Nobody needs telling that meetings are a catastrophic waste of work time. But even so, it’s a little alarming to learn just how much time they can waste.
In the Harvard Business Review, three consultants from global management consulting firm Bain report the results of an exercise in which they analysed the schedules of the employees of an unnamed “large company” and concluded that one weekly executive meeting ate up a dizzying 300,000 hours a year. Which is impressive, given that each of us only has about 8,700 hours a year to begin with. Including sleep.
The explanation is that a weekly meeting of a few hours doesn’t just use up those hours for each person present; it creates knock-on time demands throughout the organisation. In this case, the weekly meeting took up 7,000 person-hours for the executives involved.
But they also had to meet with unit heads in order to prepare for it, generating another 20,000 hours of meetings; those unit heads had to prepare for those meetings with team meetings (63,000 hours); and those team meetings generated numerous preparatory meetings (210,000 hours). And that total, the authors write, “doesn’t include the work time spent preparing for meetings”.
To be sure, the figures would mean rather more if we knew the size of the workforce involved. Nor do I have any idea what line of business this company’s in. But it’s hard not to conclude that the purpose for which it really exists is ... having meetings.
The Harvard Business Review doesn’t quote American humorist Dave Barry, but maybe should have: “Meetings are an addictive, highly self-indulgent activity that corporations and other large organisations habitually engage in only because they cannot actually masturbate.”
It’s not my place to say that most or even many of those 300,000 hours were wasted ones. But there’s plenty of research to suggest they may well have been. It would be hard to invent a worse system for reaching decisions than the modern meeting. For a start, there’s evidence to suggest – as you expected – that it’s the overconfident loudmouths who get their way, not the most knowledgeable attendees. Moreover, items higher up the agenda get more attention regardless of their importance.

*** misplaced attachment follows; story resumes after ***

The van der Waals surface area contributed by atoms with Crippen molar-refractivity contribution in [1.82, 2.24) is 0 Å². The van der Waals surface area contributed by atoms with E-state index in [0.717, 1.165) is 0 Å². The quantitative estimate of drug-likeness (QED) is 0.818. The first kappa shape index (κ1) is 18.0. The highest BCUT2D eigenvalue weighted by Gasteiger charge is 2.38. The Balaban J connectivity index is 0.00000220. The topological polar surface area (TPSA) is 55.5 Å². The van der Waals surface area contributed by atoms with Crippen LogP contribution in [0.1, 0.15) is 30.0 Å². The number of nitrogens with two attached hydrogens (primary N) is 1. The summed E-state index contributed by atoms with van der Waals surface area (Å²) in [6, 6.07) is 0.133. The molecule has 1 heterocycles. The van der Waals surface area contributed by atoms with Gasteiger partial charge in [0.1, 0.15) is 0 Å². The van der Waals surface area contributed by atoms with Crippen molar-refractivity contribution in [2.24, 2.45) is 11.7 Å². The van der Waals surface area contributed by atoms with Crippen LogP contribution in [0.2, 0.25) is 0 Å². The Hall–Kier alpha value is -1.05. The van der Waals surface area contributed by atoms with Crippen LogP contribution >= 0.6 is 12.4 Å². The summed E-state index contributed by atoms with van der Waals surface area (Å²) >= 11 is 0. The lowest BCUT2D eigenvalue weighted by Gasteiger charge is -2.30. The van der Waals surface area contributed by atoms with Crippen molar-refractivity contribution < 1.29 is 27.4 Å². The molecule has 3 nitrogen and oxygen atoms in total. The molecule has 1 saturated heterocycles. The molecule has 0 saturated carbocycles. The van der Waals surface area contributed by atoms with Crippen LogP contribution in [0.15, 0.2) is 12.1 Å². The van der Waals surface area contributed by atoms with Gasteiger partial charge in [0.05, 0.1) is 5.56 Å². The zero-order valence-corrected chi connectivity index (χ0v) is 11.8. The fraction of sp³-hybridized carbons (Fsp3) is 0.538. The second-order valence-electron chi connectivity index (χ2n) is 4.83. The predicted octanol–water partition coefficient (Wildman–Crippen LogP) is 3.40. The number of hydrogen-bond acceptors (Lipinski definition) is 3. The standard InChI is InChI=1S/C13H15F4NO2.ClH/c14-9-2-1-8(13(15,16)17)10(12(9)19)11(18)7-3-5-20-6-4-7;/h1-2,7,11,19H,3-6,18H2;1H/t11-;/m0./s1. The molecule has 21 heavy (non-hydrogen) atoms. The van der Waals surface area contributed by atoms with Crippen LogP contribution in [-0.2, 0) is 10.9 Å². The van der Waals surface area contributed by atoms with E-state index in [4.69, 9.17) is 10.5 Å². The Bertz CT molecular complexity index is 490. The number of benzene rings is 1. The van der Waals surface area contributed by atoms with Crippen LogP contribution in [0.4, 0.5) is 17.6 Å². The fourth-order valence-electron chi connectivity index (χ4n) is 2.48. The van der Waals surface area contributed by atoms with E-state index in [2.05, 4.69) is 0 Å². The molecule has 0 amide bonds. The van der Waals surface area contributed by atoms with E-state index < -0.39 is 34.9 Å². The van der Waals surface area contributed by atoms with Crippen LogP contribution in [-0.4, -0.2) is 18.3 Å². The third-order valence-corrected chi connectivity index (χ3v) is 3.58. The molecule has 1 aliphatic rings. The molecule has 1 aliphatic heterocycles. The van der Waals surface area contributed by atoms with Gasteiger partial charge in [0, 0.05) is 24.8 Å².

Oh, and meetings are ground zero for Parkinson’s Law of Trivilality, otherwise known as the Bike Shed Effect. People won’t speak up about the big, complex, important decisions, because they’re scared of embarrassing themselves. But they still want to feel (and appear) as if they’re making a contribution, so they’ll make sure to weigh in on the unimportant stuff instead.
The result: triviality gradually comes to dominate. A decision about the construction of a new bike shed, as Parkinson put it, “will be debated for an hour and a quarter, then deferred for decision to the next meeting, pending the gathering of more information”.
There are other reasons for holding meetings besides decision making, it’s true. But there’s not much reason to think these purposes are best achieved that way either. If the goal is status reporting – catching everyone up on where things stand – there are numerous electronic tools for that. (These have the great advantage of being asynchronous: the boss can demand that everyone provide an update by a certain time, without requiring that everybody do it at a certain time.)
And if the goal is generating new ideas, quiet, focused solitude may be more effective as brainstorming. (Here’s an interesting technique, “brainswarming”, that seeks to combine the best of both.)
Or maybe you’re using meetings primarily to foster a sense of togetherness and team spirit? Don’t do that. If it’s not in your power to consign meetings to purgatory for evermore, you might at least suggest holding them standing up. That way you could reduce the time they take up by 34% without any reduction in the quality of decisions reached. (In any case, sitting is killing you.)
If at all possible, though, find an alternative. “A meeting,” the business writer Dale Dauten once wrote, “moves at the speed of the slowest mind in the room ... all but one participant will be bored, all but one mind under-used”. That’s no way to spend 300,000 hours a year. – Guardian News & Media